New Zealand’s reputation for its clean and green image was one of the reasons Mi Tang came from China to do a PhD at the University of Otago’s department of botany.

Compared to China, New Zealand has a much cleaner environment, Mi says, and the PhD programme is an exciting opportunity for her to apply research outcomes to practical commercial inputs for plant breeding companies.

She is investigating (under the supervision of AbacusBio consultant Peter Fennessy) how plants react to environmental pollutants on a cellular level and hopes to develop breeding strategies around improving plants’ resistance to pollutant uptake.

This will assist us to reduce the amount of pollutants entering the food supply for humans and animals.

Genetic improvement offers a wide array of opportunities to not only solve environmental issues, but also maintain and add merit to the food value chain.

Having grown up on a farm in Germany, Gertje Petersen was aware that genetics play a huge role in food production and new thinking is a pre-requisite to maximising its potential.

Gertje, who is enrolled in a PhD programme at the University of Otago’s department of biochemistry, is investigating the genetics and breeding management of bees.

Bees are now highly dependent on humans for management because of the varroa mite, which is “fast reducing the number of bees worldwide”.

Gertje is collaborating with Marlborough-based bee-keeping firm, Taylor Pass Honey Company as part of a wider project at AbacusBio, where Peter Fennessy and Peter Amer are her supervisors.

Gertje first came to AbacusBio as an intern in 2013. Her interest in the bee genetics industry and passion to apply research to solve commercial problems have spurred her on to embark on a PhD, where she is supported with a fellowship from Callaghan Innovation.

Natalie Howes also has a strong bend towards the applications of science and making a difference to the industry.

Originally from Southland, New Zealand, Natalie’s passion for animals and agriculture at a young age has seen her embark on a multidisciplinary education path with veterinary science, agriculture, animal science, botany, and food science in the mix.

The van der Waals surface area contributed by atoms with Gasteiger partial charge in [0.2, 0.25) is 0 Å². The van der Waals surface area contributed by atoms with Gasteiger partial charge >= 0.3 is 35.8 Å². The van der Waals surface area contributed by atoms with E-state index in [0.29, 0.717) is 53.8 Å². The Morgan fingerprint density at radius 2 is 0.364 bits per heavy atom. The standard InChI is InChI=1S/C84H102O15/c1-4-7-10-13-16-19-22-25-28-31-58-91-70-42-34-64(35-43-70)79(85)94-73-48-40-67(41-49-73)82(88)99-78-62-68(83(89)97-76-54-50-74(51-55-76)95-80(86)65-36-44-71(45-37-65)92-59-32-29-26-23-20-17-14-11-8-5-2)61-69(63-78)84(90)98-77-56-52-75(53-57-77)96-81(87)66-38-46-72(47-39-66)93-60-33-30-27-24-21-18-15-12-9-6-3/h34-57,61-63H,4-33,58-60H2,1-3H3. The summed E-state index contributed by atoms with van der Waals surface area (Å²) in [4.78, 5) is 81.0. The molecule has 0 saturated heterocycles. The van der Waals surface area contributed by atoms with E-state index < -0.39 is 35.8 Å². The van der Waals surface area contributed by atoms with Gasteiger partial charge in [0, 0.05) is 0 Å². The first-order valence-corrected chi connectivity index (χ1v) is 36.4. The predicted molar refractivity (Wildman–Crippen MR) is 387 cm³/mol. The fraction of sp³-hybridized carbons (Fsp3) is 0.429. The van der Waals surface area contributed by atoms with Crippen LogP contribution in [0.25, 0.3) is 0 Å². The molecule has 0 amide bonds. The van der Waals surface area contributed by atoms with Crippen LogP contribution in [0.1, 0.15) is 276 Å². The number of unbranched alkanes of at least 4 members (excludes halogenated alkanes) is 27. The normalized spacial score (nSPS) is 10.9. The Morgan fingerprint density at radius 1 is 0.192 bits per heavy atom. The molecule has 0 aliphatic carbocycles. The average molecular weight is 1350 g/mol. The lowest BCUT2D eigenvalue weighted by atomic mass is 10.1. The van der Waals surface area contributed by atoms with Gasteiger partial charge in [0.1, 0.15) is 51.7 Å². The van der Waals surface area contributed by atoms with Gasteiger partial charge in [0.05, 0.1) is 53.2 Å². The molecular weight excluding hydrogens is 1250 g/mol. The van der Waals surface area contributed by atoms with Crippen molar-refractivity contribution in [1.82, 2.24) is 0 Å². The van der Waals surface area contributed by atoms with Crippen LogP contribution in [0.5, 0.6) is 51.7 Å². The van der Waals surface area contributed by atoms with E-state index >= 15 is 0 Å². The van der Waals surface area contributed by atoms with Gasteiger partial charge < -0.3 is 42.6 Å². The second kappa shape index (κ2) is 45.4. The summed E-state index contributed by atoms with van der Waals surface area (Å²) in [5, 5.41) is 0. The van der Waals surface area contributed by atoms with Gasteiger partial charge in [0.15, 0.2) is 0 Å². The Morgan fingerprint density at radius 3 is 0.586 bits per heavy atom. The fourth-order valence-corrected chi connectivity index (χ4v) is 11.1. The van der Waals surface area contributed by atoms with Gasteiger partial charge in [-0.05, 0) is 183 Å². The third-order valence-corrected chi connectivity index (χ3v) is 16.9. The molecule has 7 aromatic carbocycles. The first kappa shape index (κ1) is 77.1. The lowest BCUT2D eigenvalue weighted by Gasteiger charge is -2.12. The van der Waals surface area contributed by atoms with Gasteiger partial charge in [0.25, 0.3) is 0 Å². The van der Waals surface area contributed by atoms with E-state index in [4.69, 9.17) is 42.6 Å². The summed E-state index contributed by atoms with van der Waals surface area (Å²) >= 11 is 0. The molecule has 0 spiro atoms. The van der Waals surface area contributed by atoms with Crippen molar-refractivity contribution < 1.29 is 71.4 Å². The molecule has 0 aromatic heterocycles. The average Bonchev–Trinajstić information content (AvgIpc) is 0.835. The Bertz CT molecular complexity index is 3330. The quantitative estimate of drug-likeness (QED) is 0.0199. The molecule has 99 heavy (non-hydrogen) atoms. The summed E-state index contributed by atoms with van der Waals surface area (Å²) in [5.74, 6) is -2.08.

She is finishing a PhD at the University of Otago’s departments of botany and food science, in conjunction with AbacusBio.

Having grown up on a sheep and Angus stud farm, Natalie is a strong advocate of applying science and technology to support farm system outcomes.

Her research investigates how diet and genetics can influence the meat composition of lamb, in a bid to lift our exports out of commodity markets.

“Feeding diets and improving genetics are both strong drivers for a healthier nutritional profile and better meat eating quality, both of which could reap greater earnings for farmers,” Natalie says.

“Applied science is all about innovating on-the-go and coming up with new possibilities to achieve better outcomes.”

Natalie is supported with an Alliance Group Fellowship and collaborates with Alliance Group and Headwaters Limited.

“It’s hard to describe how much these students bring to our team,” Anna says.

“Fresh thinking, energy, and a desire to make a difference are truly infectious.”

 

Photo (from left to right): Natalie Howes, Bruno Santos, Mi Tang, Gertje Petersen, Nana Bortsie-Aryee